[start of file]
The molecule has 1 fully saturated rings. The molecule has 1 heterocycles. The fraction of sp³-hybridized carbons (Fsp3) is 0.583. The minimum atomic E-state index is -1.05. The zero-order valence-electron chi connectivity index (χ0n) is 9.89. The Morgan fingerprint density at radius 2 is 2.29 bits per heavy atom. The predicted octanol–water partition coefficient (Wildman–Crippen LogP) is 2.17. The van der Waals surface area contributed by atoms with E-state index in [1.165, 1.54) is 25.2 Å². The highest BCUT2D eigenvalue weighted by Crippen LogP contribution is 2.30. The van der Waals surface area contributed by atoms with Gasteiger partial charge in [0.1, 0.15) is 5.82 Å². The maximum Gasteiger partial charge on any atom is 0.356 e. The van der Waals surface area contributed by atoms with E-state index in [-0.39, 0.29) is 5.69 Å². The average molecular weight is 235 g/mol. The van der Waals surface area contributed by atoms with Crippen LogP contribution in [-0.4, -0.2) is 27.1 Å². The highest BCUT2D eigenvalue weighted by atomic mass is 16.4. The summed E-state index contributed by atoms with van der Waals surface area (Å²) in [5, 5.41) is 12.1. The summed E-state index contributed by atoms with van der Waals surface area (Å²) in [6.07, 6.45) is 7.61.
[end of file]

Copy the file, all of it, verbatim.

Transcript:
The molecule has 1 fully saturated rings. The molecule has 1 heterocycles. The fraction of sp³-hybridized carbons (Fsp3) is 0.583. The minimum atomic E-state index is -1.05. The zero-order valence-electron chi connectivity index (χ0n) is 9.89. The Morgan fingerprint density at radius 2 is 2.29 bits per heavy atom. The predicted octanol–water partition coefficient (Wildman–Crippen LogP) is 2.17. The van der Waals surface area contributed by atoms with E-state index in [1.165, 1.54) is 25.2 Å². The highest BCUT2D eigenvalue weighted by Crippen LogP contribution is 2.30. The van der Waals surface area contributed by atoms with Gasteiger partial charge in [0.1, 0.15) is 5.82 Å². The maximum Gasteiger partial charge on any atom is 0.356 e. The van der Waals surface area contributed by atoms with E-state index in [-0.39, 0.29) is 5.69 Å². The average molecular weight is 235 g/mol. The van der Waals surface area contributed by atoms with Crippen LogP contribution in [-0.4, -0.2) is 27.1 Å². The highest BCUT2D eigenvalue weighted by atomic mass is 16.4. The summed E-state index contributed by atoms with van der Waals surface area (Å²) in [5, 5.41) is 12.1. The summed E-state index contributed by atoms with van der Waals surface area (Å²) in [6.07, 6.45) is 7.61.